5. Is the NFPA-79 a law?
No, this document is only a standard used by the machinery industry in the USA as the bench mark in safety compliance.
6. What about FD products?
Depending on specific flexing applications there are different types of material blends that meet the NFPA79 requirements and will hold up well in this type environment.
7. Is the industry going to become standardized with the 2012 edition of the NFPA-79?
In the long run yes, due much in part to issues surrounding liability and safety. In short no one will purchase a machine that does not comply that could possibly expose them to liability.
8. If my cable is MTW, can it be run into building infrastructure?
No, it has to be dual marked with another UL Listing such as “TC” which indicates the cable complies with a very high flammability rating. MTW requirements mandate that a cable only meet a minimal type of flame test, VW-1.
9. Can the cable be left exposed when going from the machine to the cable tray?
No, unless the cable has an Exposed Run approval such as TC-ER (according to UL 1277).
10. Are MTW cables required to be oil resistant?
Yes, all MTW cable must meet the requirements of the Oil Res I test due to the demanding requirements that are associated with industrial machine environments. In those applications requiring more severe exposure the Oil Res II test is also a permitted option for cable manufacturers which provides extra durability.
11. What is unique about the MTW approval?
Requires that the cable be flexible and yet have a high degree of mechanical durability so it can maintain performance under the challenging conditions surrounding the everyday use of an industrial machine.
Regulatory Definitions 
NFPA – The National Fire Protection Association (NFPA) acts as the sponsor of the National Electrical Code. The NFPA itself has no power, nor does it undertake, to police or enforce compliance with the contents of the National Electrical Code. The NFPA also does not list, certify, test or inspect products, designs, or installations for compliance with the NEC. The NFPA also makes no guarantee or warranty as to the accuracy or completeness of any of the information published in the National Electrical code.
NEC – The National Electrical Code (NEC) is considered purely advisory as far as the NFPA is concerned. It is made available for a wide variety of both public and private uses in the interest of life and property protection. These include both use in law and for regulatory purposes and use in private self-regulation and standardization activities as insurance underwriting, building and facilities construction and management and product testing and certification.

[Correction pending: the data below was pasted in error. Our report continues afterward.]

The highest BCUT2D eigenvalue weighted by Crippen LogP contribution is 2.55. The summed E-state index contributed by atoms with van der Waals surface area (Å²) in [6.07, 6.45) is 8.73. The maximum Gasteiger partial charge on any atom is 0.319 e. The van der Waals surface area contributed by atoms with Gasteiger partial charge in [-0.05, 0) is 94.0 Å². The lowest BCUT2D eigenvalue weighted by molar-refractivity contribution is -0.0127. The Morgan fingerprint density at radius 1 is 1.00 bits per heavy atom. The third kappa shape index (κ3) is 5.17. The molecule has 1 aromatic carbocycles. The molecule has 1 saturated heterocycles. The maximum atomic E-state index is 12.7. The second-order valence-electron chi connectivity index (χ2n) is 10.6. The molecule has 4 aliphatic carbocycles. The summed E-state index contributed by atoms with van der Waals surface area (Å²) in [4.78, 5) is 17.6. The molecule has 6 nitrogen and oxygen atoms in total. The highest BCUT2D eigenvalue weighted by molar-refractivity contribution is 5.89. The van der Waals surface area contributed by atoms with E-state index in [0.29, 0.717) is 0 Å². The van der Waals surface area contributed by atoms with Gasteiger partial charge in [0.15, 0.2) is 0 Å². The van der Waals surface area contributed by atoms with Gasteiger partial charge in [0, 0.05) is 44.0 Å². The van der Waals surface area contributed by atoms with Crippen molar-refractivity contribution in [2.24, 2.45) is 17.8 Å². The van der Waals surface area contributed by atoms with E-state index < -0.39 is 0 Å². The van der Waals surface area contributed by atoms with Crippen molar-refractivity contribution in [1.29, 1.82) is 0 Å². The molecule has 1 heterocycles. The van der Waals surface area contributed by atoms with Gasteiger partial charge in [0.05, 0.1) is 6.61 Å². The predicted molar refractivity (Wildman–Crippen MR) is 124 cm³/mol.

(UL) – Underwriters Laboratories Inc. (UL) is an independent, not-for-profit product-safety testing and certification organization. There are no laws specifying that a UL Mark must be used. However, in the U.S. there are many municipalities that have laws, codes or regulations which require a product to be tested by a nationally recognized testing laboratory. UL does not, however, maintain a list of the jurisdictions having such regulations.
Authority Having Jurisdiction (AHJ) – The organization, office, or individual responsible for approving equipment, materials, an installation or a procedure.
Listed – Equipment, materials, or services included in a list published by an organization that is acceptable to the authority having jurisdiction and concerned with evaluation of products or services, that maintains periodic inspection of production of listed equipment or materials or periodic evaluation of services, and whose listing states that the equipment, material, or services either meets appropriate designated standards or has been tested and found suitable for a specific purpose.
Labeled – Equipment or materials to which has been attached a label, symbol, or other identifying mark of an organization that is acceptable to the authority having jurisdiction and concerned with product evaluation, that maintains periodic inspection of production of labeled equipment or materials, and by whose labeling the manufacturer indicates compliance with appropriate standards or performance in a specified manner.